Nothing a hot cup of tea can't cure; from traditional Tieguanyin oolong with a bowl of tea eggs to modern tea the likes of chocolate chai, we show you the teahouses in KL for you to spend your afternoons in.
No exploration of Petaling Street is complete without a stop at this tea house. This little tea shop along Jalan Sultan (opposite the iconic Pak Tai photo studio) is full of shelves lined with packets of tea (all carefully sourced by proprietor Chan Yeow Wah), an impressive array of delicate gai-wan (china cups with covers used to brew tea) and teapot sets, tea paraphernalia – perfect for the tea enthusiast. Even if you’re a beginner to the art of tea, the affable Chan is quick to invite you to sit down for a chat and a cup or two.
The clue’s in the name: Premier Wuyi Da Hong Pao specialises in the Da Hong Pao tea. A type of premium oolong rock tea from the UNESCO-protected Wuyi Mountains (‘Da Hong Pao’ means big red robe – this tea has a legend that involves the Emperor, a Chinese scholar rising through the ranks of ancient Imperial China, a monk, and a red robe), this tea is a strong oolong that’s suitable for all occasions. Chan also stocks organic flower and herbal teas.
According to architect and owner Shin Chang, ‘chocha’ means ‘to sit down and drink’ in the Hakka dialect, or it may also mean ‘the first brew of tea’ in Mandarin, or even a reference to the Malaysian yumcha culture – which clues us in to what Chocha’s all about.
When at Chocha, have some tea. While the tea menu will be constantly updated (teas are mostly from HOJO, as well as the owners’ personal collection), we like the collection so far – lapsang souchang (a smoky black tea from Fujian), autumnal Darjeeling, aged shui hsien, raw pu-erh and more.
Teas are served with a tiny platter of roasted chestnuts. When the weather gets too hot, opt for one of their cold brew teas (dong ding oolong, gold rush blended tea or sencha).
After a wave of specialty coffee bars in KL, it's tea's turn in the limelight. For a good dose of Zen, head to Japanese tea house Tea Press at Damansara Uptown for soothing cups of genmaicha served by trained tea sommeliers Ami Sugiyama and Shaveisha Bathumalai.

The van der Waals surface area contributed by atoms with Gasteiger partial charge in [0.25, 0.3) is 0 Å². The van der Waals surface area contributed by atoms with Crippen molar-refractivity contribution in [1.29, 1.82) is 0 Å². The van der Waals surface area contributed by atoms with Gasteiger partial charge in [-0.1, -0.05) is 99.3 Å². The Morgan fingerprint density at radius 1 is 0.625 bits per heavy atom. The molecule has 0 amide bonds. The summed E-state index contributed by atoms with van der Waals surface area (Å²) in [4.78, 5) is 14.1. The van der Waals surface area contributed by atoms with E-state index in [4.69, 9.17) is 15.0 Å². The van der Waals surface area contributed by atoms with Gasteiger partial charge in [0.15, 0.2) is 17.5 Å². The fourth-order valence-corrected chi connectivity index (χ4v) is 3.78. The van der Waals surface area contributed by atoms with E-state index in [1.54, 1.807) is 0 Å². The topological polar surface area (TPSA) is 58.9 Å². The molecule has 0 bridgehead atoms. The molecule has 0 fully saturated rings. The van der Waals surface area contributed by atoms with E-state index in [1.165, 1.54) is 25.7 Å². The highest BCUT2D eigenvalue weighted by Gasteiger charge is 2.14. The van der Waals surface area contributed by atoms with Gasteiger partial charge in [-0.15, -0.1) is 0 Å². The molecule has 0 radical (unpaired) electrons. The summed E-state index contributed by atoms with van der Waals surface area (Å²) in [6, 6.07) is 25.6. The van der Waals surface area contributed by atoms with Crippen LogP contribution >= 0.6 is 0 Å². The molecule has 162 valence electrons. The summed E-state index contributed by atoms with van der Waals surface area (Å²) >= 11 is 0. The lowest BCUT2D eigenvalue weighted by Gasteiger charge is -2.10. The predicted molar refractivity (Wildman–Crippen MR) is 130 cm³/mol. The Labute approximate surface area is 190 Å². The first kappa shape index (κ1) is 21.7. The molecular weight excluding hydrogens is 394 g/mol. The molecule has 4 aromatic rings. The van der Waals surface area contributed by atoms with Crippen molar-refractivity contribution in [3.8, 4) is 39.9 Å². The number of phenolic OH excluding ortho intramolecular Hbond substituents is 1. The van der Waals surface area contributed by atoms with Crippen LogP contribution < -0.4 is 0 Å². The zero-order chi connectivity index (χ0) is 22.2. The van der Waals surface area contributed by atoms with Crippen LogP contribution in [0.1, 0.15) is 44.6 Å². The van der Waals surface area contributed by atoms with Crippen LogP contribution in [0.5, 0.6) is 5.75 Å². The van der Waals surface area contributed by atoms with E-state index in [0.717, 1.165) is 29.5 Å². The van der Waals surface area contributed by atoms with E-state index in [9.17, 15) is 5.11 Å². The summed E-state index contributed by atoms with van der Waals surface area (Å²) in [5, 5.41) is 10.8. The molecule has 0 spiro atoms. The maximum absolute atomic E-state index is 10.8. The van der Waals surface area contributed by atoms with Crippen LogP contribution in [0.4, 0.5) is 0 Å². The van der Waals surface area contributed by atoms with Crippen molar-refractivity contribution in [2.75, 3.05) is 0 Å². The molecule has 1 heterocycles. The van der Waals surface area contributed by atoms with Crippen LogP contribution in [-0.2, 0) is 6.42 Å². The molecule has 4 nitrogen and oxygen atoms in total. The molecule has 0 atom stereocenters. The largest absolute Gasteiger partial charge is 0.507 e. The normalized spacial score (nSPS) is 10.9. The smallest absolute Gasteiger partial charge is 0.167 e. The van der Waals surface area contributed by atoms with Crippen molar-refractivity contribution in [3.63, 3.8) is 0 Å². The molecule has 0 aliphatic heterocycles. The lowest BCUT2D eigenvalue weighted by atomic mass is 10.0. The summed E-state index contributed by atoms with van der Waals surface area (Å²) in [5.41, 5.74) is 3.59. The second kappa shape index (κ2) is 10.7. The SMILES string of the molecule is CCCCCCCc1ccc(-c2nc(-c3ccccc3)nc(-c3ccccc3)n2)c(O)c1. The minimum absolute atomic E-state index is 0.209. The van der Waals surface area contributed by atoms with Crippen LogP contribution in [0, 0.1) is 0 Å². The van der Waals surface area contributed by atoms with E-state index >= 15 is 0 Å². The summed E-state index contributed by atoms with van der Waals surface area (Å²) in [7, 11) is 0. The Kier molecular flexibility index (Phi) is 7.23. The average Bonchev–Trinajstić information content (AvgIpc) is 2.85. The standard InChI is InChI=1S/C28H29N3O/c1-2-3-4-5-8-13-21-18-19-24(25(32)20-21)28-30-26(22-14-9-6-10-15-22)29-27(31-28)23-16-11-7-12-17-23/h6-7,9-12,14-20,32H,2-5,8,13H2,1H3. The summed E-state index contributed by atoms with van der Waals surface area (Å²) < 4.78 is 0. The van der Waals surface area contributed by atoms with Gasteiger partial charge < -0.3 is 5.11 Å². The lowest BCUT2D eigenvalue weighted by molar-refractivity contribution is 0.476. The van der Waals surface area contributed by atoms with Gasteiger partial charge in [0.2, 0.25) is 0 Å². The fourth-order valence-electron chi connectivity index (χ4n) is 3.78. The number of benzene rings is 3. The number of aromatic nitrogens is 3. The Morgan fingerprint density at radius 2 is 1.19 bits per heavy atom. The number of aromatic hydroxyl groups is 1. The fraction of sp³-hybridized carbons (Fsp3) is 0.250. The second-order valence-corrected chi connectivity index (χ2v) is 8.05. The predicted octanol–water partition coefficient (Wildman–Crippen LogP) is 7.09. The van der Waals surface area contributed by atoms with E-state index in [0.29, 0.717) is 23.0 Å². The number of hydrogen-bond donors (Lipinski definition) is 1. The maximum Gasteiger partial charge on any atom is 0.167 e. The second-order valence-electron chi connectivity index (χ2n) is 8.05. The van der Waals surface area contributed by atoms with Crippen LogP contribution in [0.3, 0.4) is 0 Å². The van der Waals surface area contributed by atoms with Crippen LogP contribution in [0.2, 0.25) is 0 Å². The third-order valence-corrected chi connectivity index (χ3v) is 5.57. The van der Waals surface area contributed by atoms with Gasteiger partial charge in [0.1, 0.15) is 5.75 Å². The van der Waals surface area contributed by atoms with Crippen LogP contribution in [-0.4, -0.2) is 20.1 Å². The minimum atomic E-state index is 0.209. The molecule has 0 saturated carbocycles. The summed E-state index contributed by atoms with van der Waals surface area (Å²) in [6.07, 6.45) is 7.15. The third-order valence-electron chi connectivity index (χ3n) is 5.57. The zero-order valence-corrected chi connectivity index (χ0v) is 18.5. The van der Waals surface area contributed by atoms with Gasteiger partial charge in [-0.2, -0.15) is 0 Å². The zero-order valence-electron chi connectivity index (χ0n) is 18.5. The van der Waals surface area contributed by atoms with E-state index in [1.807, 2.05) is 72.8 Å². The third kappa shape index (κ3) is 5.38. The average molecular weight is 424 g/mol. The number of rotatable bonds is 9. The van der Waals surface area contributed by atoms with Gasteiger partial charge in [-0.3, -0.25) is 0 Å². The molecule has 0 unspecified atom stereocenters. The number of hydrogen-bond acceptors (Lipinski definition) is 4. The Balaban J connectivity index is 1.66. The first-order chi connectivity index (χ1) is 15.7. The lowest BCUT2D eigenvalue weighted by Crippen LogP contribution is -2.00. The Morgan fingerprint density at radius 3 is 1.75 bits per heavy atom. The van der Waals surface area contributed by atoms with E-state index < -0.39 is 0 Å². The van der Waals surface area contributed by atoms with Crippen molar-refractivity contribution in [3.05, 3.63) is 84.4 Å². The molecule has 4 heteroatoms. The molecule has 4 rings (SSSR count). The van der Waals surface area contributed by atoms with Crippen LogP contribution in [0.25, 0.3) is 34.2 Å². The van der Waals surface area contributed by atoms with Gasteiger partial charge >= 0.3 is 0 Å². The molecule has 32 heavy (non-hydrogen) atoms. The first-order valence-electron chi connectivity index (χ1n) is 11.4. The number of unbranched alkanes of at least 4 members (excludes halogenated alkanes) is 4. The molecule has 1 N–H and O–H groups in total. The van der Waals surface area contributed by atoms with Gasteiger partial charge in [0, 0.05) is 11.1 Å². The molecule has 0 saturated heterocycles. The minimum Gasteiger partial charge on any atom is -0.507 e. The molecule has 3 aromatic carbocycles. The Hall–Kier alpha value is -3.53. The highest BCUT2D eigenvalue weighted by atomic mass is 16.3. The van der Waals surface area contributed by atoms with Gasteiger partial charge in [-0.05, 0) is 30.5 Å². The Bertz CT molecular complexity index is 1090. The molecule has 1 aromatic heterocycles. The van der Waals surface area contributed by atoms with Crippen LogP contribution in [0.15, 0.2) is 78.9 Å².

The menu includes interesting renditions of tea such as tea espresso, green tea leaves blended with Japanese orange marigold, and even roasted green tea blended with cinnamon and Japanese chilli. Fun fact: Tea Press uses premium Japanese tea leaves from Shizuoka.
As for the food menu, every item on the menu is thoughtfully created to bring out the flavours of tea, with dishes such as the ochaduke (a traditional dish where dashi or green tea is poured over mackerel and rice, much like cereal and milk), chimaki (sticky rice dumplings wrapped with lotus leaves) and onigiri.
This homegrown tea brand is headquartered at Shaw Parade, with a tea restaurant that’s accessible from the road, and a tea art centre located within the mall.
The spacious tea centre includes a large section dedicated to tea-related equipage (ceramic ware, bamboo trays, teapot cleaning brushes, tea knives, and more), while several varieties of tea (aged white peony, rare puer, silver needle white tea and more) are displayed along the walls.
There’s also a mini library with books on tea. For the tea enthusiast, make an appointment for a tea tasting session, or sign up for tea appreciation classes.
This modern teahouse is perched in a corner of Bangsar Shopping Centre’s second floor, and provides a temporary breather for when you don’t want to be seen in a mall. Teas are sourced by owner Sumita and playfully infused with unconventional ingredients; think caramel, mango and hibiscus in classic teas such as rooibos.
Someplace Beautiful is what you’d expect of a modern tea bar. A sleek white space offset by pale wood furnishings, there’s a minimalist calm to the space. Well-known tea specialist HOJO supplies the tea. There are currently 14 varieties to choose from, ranging from black tea to white tea, flower tea, oolong, green tea and pu-erh. The latter is the most interesting of the lot, as Someplace Beautiful also offers raw pu-er – this unfermented variety has a slightly sweeter aftertaste compared to its darker and bolder fermented counterpart.
Cream may primarily be a specialty coffee roaster (it's an evolution of The Roast Things) but they serve a good cup of tea too. The menu includes premium loose-leaf tea from Yunnan such as wu yi shan (oolong tea), wu liang shan (raw pu-erh) and sun-dried buds (wild pu-erh). Pair your tea with a slice of cake or two from Cream's selection.
Japanese boutique tea shop HOJO Tea at The Gardens Mall stocks a wide range of teas (from Japan, China, India and Taiwan) and various tea-related paraphernalia – all of them imported. Make an appointment with the staff who will give you better insights into the art of tea brewing and tasting; beginners are welcome too. Depending on the price of tea leaves, the tasting sessions may cost up to RM20 per person.